Charred Lemon Gin Sparkler
The mixer for this cocktail combines gin with rosemary, sugar, and charred lemon juice—searing lemons in a skillet mellows them out and gives them a remarkably rich and complex flavor. Like our previous recipe, all you have to do to serve is top the mixer with sparkling wine (a sprig of fresh rosemary is a nice finishing touch).
5-Spice Bourbon Punch
I'm celebrating Thanksgiving in Los Angeles this year, and given how fall is going it's probably going to be a warm one. This bourbon punch is refreshing enough for an LA November—we pair the whiskey with lemon juice and five-spice syrup and top with club soda. Forget about the powdered mixes at the store and make the syrup with whole spices.
9 Ladies Dancing Punch
If you live somewhere with more seasonally appropriate Thanksgiving temperatures, this punch might be just what you want. It's packed with intense flavors perfect for a cold day: smoky blended Scotch, aromatic chai tea, nutty sherry, and spicy Angostura bitters. To sweeten the punch we turn to a woodsy vanilla-cinnamon syrup.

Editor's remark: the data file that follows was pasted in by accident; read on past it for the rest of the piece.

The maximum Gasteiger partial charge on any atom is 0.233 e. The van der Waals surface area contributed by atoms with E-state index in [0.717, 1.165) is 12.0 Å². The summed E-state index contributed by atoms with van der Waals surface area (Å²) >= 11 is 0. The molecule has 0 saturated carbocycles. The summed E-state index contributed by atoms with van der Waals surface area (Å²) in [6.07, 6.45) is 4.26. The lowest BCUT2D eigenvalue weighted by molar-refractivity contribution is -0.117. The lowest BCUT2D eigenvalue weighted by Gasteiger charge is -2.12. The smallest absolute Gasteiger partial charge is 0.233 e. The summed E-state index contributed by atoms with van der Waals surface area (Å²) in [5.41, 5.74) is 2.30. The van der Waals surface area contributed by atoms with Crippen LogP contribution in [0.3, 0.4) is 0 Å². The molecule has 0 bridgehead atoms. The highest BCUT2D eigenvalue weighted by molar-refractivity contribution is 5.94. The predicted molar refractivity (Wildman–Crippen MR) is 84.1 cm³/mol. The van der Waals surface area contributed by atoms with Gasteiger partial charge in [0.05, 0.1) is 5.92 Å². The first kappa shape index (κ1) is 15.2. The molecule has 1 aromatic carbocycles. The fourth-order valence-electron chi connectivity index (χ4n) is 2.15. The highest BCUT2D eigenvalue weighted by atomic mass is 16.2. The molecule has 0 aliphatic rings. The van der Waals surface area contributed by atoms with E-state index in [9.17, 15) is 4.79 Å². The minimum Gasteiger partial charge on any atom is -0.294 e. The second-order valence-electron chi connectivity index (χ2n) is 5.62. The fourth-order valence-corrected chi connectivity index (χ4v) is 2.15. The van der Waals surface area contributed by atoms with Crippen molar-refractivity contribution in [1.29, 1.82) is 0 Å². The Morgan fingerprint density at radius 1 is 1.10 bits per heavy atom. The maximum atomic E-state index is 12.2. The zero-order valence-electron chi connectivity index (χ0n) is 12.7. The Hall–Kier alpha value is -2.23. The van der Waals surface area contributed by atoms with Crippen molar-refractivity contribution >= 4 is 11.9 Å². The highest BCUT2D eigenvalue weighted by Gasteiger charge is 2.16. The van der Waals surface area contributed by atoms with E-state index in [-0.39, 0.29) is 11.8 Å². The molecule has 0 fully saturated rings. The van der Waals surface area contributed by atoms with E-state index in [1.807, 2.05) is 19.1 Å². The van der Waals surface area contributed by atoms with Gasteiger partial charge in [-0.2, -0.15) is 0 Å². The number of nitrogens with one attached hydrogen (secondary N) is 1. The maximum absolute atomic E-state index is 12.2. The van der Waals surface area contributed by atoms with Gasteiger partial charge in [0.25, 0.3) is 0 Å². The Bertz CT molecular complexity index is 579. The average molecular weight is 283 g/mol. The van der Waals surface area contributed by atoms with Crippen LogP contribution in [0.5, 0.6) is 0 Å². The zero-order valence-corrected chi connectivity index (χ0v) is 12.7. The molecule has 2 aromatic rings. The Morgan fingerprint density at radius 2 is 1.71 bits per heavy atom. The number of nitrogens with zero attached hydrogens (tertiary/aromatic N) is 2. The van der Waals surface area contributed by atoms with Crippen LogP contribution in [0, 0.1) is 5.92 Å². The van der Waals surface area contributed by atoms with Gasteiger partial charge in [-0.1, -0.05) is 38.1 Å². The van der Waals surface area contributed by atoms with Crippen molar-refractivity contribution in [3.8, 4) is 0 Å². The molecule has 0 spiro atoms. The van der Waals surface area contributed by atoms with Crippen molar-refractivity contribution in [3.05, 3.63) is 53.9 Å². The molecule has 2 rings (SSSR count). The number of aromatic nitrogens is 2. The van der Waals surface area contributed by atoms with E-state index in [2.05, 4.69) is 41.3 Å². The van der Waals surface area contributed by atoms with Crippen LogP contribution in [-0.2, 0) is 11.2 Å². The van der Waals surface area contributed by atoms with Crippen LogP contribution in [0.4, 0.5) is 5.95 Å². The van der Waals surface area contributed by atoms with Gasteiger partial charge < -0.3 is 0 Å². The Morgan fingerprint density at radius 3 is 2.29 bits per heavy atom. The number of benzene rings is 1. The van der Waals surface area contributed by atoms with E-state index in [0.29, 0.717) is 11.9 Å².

Smoky Sage Punch
We stick with the tea here, mixing lapsang souchong with gin, orange curaçao, oleo-saccharum, and sage syrup. The sage syrup can be made up to a week ahead of time and the oleo-saccharum can be made the night before, meaning that the prep you need to do on Thanksgiving itself is minimal.
Old Fashioned Cocktails (for a Crowd)
Making an individual Old Fashioned only takes a minute or two, but when you're juggling a million other tasks on Thanksgiving, it's convenient to have a big batch ready ahead of time. Along with the whiskey, simple syrup, and bitters, add in a few ounces of water to make up for the fact that you aren't diluting the cocktail by stirring it with ice. For something even more fun, check out this bottled peanut-flavored variation.
Old Timber (Rye Cocktail With Fernet)